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          Mr. and Mrs. Daniel Webster  are here from Severy, Kansas, and will remain an indefinite time.  Mrs. Webster is a daughter of the late Joseph Cummins.
Contributed by Barb Huff

The  Shelby  Democrat  Volunteer
Thursday May 13, 1880
Page 3 column 1
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          Joseph Cummins, Sr., of Waldron, died Friday night at 9 o'clock at his residence in that town.  The funeral will take place at 2 o'clock tomorrow.  The funeral sermon will be preached by R.F. Foster, of Indianapolis.
Contributed by Barb Huff


The  Shelbyville  Volunteer
Thursday October 14, 1875
Page 3 column 3
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          Grandma [Sarah] Cummins  aged 82 years, died at her residence here on Saturday last at 4 o’clock p.m.  She was born in West Moreland County, Pennsylvania, moved to Ohio in 1811 and was married to  Joseph Cummins  in 1813.  For 62 years she walked by the side of her now aged and bereaved companion.  Her character was irreproachable and her life spotless.  Religious services were conducted at the house at 2 o’clock p.m. Sunday by Rev. Dishell, after which a large procession accompanied the remains to the Middletown cemetery.  Rev. B.F. Foster will preach a funeral discourse at a future day of which due notice will be given.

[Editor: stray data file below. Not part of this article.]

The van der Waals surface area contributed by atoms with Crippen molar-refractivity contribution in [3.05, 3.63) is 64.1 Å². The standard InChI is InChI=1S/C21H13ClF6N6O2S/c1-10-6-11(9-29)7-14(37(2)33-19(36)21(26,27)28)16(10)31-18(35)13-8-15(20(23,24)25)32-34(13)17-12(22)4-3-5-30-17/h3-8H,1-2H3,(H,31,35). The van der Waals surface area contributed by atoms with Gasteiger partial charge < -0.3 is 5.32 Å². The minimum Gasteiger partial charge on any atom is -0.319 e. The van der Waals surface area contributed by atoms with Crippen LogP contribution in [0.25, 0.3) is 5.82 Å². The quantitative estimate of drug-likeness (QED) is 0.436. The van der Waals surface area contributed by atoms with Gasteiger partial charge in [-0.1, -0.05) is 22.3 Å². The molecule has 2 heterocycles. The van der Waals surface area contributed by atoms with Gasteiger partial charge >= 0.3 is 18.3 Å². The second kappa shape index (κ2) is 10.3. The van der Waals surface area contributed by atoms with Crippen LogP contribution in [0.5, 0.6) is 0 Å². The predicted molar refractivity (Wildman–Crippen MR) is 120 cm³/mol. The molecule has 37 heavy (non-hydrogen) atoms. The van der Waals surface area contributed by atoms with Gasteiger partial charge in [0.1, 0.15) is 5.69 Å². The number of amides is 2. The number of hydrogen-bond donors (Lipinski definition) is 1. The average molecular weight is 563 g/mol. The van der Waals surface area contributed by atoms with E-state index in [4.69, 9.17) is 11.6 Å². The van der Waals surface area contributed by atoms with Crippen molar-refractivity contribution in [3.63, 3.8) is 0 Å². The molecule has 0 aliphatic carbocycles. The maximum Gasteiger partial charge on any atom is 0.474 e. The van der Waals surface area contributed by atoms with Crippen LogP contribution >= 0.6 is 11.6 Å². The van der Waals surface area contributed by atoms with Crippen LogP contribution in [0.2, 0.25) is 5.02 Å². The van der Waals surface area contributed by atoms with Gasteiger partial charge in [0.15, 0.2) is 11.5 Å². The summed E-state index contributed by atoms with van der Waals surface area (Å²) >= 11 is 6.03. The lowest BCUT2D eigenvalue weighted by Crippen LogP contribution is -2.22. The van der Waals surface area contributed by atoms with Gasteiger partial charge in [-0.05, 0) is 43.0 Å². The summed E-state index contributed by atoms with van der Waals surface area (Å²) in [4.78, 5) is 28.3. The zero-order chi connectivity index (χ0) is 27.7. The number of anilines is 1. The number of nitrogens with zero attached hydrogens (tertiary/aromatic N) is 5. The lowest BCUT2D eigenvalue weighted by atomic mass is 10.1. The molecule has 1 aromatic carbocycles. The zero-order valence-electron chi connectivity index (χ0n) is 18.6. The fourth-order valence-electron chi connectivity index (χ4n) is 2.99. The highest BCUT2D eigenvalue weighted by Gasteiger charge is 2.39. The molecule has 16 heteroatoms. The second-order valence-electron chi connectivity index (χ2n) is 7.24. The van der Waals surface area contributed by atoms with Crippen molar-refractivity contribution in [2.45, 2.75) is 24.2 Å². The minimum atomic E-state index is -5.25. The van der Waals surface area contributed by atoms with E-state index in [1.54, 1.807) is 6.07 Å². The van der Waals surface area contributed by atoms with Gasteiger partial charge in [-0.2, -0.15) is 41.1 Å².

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Middletown Cemetery
Sarah Cummins
September 17, 1793 – October 9, 1875
Contributed by Barb Huff


The  Shelbyville  Weekly  Volunteer
Thursday August 20, 1874
Page 3 column 2
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          A young widowed woman by the name of  Anna Cummins  residing at Wright Smith’s in this city, committed suicide on Friday by taking arsenic the night previous while under a recurring fit of insanity.